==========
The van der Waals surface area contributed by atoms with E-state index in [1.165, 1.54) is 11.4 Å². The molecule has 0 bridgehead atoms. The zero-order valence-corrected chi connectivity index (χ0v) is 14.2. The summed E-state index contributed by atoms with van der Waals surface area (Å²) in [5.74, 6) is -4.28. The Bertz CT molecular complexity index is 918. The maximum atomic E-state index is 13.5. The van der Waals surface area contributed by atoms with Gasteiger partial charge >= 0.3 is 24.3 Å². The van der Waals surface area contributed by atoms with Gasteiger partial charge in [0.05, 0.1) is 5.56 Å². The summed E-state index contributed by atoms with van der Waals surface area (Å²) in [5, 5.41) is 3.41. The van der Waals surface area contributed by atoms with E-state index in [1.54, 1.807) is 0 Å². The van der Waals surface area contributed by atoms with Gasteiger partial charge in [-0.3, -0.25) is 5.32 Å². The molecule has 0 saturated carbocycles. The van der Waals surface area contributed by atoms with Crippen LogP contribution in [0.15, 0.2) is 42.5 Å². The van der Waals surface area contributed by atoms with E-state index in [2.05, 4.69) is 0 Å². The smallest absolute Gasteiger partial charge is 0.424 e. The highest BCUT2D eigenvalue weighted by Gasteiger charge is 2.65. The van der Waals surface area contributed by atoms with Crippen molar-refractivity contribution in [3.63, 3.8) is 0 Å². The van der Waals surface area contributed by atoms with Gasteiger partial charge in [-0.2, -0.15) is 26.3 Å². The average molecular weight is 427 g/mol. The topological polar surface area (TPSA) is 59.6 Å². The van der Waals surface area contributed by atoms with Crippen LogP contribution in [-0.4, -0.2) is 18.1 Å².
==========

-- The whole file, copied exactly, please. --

The van der Waals surface area contributed by atoms with E-state index in [1.165, 1.54) is 11.4 Å². The molecule has 0 bridgehead atoms. The zero-order valence-corrected chi connectivity index (χ0v) is 14.2. The summed E-state index contributed by atoms with van der Waals surface area (Å²) in [5.74, 6) is -4.28. The Bertz CT molecular complexity index is 918. The maximum atomic E-state index is 13.5. The van der Waals surface area contributed by atoms with Gasteiger partial charge >= 0.3 is 24.3 Å². The van der Waals surface area contributed by atoms with Gasteiger partial charge in [0.05, 0.1) is 5.56 Å². The summed E-state index contributed by atoms with van der Waals surface area (Å²) in [5, 5.41) is 3.41. The van der Waals surface area contributed by atoms with E-state index in [1.54, 1.807) is 0 Å². The van der Waals surface area contributed by atoms with Gasteiger partial charge in [-0.3, -0.25) is 5.32 Å². The molecule has 0 saturated carbocycles. The van der Waals surface area contributed by atoms with Crippen LogP contribution in [0.15, 0.2) is 42.5 Å². The van der Waals surface area contributed by atoms with E-state index in [2.05, 4.69) is 0 Å². The smallest absolute Gasteiger partial charge is 0.424 e. The highest BCUT2D eigenvalue weighted by Gasteiger charge is 2.65. The van der Waals surface area contributed by atoms with Crippen molar-refractivity contribution in [3.63, 3.8) is 0 Å². The van der Waals surface area contributed by atoms with Gasteiger partial charge in [-0.2, -0.15) is 26.3 Å². The average molecular weight is 427 g/mol. The topological polar surface area (TPSA) is 59.6 Å². The van der Waals surface area contributed by atoms with Crippen LogP contribution in [-0.4, -0.2) is 18.1 Å².